Wealth Management Since 1971

Retirement Planning in Houston

Let's take an indepth look at some of the most significant challenges facing individuals planning for retirement. 
Coin glass jar container and stack on wooden desk, retirement saving concept, on white background
Chapter 1

Retirement Planning in Houston

Houston-area investors, along with investors across the country, face a number of challenges when planning for retirement. Overcoming these challenges and successfully devising a plan that will enable you to live the life you desire in your Golden Years requires devoting a significant amount of time and effort to the retirement planning process, whether working with a financial professional or on your own. A first step in determining the type of approach that is most likely to get you where you want to be in retirement is to take an in-depth look at some of the most significant challenges facing individuals planning for retirement.

Chapter 2

Why is Retirement Planning So Important?

The challenges you face when it comes to planning your dream retirement are numerous and complex. Simply setting aside a certain amount of money each month or year and hoping it will suffice is not a substitute for a rigorous analysis of your retirement income needs and what steps you can take today to properly prepare yourself for the future. To improve your odds of achieving an acceptable retirement lifestyle, comprehensive, research-driven retirement planning is imperative.

Some of the challenges that make it so important to take a proactive approach to planning for retirement include:

  • Juggling retirement income streams: Unlike in simpler times, when a retiree’s main worry was making sure he or she remembered to deposit the Social Security or private pension check in the bank after it arrived in the mail, in today’s world, you often must strategically schedule the receipt of income from a variety of different sources at different times to optimize your retirement success. In addition, private pension plans have increasingly been phased out in favor of retirement plans such as 401(k)s or IRAs, which place much or all of the investment decision-making responsibility in your hands.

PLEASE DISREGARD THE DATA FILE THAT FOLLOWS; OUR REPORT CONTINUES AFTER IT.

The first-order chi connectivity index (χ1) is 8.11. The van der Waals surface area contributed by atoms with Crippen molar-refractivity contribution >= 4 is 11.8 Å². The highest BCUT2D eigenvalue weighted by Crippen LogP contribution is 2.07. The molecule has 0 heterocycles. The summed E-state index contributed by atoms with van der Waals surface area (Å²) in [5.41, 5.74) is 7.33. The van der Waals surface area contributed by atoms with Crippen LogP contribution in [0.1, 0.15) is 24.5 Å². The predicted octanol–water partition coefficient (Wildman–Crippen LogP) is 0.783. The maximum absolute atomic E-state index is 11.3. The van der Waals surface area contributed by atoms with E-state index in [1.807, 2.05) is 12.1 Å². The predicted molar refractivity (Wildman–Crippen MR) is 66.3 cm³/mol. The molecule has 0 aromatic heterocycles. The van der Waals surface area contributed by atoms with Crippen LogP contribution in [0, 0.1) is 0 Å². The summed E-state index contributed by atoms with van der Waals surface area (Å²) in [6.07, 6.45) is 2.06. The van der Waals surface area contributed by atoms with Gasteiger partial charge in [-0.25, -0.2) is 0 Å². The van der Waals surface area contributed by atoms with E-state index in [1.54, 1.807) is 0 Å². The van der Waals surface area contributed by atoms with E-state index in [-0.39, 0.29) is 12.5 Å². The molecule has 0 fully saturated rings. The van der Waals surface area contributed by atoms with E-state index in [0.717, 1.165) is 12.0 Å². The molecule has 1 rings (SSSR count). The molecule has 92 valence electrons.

• Rising healthcare costs and complexity: Health care is another issue that should be considered when planning for retirement. These costs have risen substantially in recent years, even for those who are covered by employer- or government-sponsored plans. When it comes to selecting healthcare plan options, a fair amount of analysis often must be done to select the option that is right for you. For those on Medicare, for instance, there are a number of options for supplemental insurance (often called Medigap insurance) that should be thoroughly researched before purchasing insurance of this type.
  • Rising educational costsAnother factor that can complicate retirement planning is the ever-rising cost of higher education, which can siphon money away from your retirement savings if you are not careful, impeding your ability to save the amount you need for retirement.
  • Complicated retirement plan structures: The rules and regulations relating to various retirement plan types pose another challenge to successfully planning for retirement. With fewer and fewer people relying on a single private pension or Social Security to cover all or a majority of their retirement income needs, it has become increasingly important to build a retirement income from a variety of sources. This can include 401(k)s, IRAs, annuities, cash value insurance, employer pensions, Social Security, etc. Each of these vehicles have different contribution and withdrawal rules and tax benefits, among other things, making it a complex task sometimes to choose between them.
  • Volatile investment markets: Another factor requiring careful consideration when you are planning for retirement is the selection of an investment portfolio. After years of steady growth, recently, equity markets have grown increasingly volatile. Given that stock market-linked investment vehicles, such as mutual funds, ETFs, variable annuities and the like, are the most commonly used source of investment growth for retirement planning, this adds another level of complexity to the process.